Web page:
The fundraising is the first time the company has sold debt in 17 years and comes a week after it announced a record share buyback worth $60bn. Although Apple has a colossal cash pile, most of it is based outside of the US and would incur a substantial tax payment were it to be brought back. With borrowing rates at historic lows, the firm has decided it is cheaper to raise funds through debt.
The bond sale was massively oversubscribed, with runners Goldman Sachs and Deutsche Bank seeing demand for the notes hit $50bn, and the $17bn offering pips the $16.5bn sold by Swiss pharmaceuticals firm Roche in 2009, making it the biggest ever corporate issue. The bonds range from three to 30 years.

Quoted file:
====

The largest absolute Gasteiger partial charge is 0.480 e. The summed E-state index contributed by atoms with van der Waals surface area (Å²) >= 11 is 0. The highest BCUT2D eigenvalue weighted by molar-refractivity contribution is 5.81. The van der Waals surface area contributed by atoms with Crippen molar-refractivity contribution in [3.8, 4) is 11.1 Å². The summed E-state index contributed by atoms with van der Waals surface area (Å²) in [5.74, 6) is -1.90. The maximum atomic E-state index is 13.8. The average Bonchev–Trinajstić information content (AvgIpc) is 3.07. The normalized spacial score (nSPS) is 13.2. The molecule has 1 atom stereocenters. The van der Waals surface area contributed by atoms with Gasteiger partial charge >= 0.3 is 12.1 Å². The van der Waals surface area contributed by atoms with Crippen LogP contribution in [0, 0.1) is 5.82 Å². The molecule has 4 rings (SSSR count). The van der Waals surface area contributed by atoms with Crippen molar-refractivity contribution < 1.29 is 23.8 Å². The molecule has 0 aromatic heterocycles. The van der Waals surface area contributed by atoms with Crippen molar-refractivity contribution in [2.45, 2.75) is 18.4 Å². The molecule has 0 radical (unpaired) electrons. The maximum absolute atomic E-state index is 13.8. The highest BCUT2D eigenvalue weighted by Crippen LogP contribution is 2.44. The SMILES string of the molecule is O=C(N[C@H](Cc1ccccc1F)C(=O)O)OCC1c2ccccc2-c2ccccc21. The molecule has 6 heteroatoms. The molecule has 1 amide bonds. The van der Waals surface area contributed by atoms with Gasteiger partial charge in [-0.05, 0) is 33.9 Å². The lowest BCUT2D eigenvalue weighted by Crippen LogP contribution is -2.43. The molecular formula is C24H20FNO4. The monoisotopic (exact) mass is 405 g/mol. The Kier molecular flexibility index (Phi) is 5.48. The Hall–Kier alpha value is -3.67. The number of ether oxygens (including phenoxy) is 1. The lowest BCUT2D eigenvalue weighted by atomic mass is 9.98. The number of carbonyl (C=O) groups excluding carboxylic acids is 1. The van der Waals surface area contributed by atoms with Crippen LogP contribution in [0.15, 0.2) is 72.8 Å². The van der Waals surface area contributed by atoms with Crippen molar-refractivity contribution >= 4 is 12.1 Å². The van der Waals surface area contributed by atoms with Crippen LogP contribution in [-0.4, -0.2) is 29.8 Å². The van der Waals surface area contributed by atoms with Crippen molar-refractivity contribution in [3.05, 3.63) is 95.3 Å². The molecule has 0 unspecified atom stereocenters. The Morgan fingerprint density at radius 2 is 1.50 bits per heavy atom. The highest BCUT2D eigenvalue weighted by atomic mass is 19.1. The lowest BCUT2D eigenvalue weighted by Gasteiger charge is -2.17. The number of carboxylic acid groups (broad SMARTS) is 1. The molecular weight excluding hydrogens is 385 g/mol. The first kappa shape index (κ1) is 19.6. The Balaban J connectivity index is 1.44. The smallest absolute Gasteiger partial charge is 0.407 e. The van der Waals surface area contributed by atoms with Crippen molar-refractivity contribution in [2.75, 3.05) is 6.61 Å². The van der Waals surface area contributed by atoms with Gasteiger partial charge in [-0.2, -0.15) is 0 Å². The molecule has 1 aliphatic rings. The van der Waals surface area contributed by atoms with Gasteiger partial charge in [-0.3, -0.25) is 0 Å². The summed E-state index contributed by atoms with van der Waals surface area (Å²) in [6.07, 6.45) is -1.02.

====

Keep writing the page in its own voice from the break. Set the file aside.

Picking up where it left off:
The sale comes a week after chief executive Tim Cook made an aggressive bid to keep investors happy by boosting Apple’s three-year capital return programme to $100bn. This is made up of a
$60bn share buyback – which the company said was the biggest in history – as well as a 15 per cent rise in its dividend.
When Cook announced the capital return last week, Apple’s stock was trading at $400, down from September’s $700. It has since clawed back some ground, rising 10 per cent in the last week.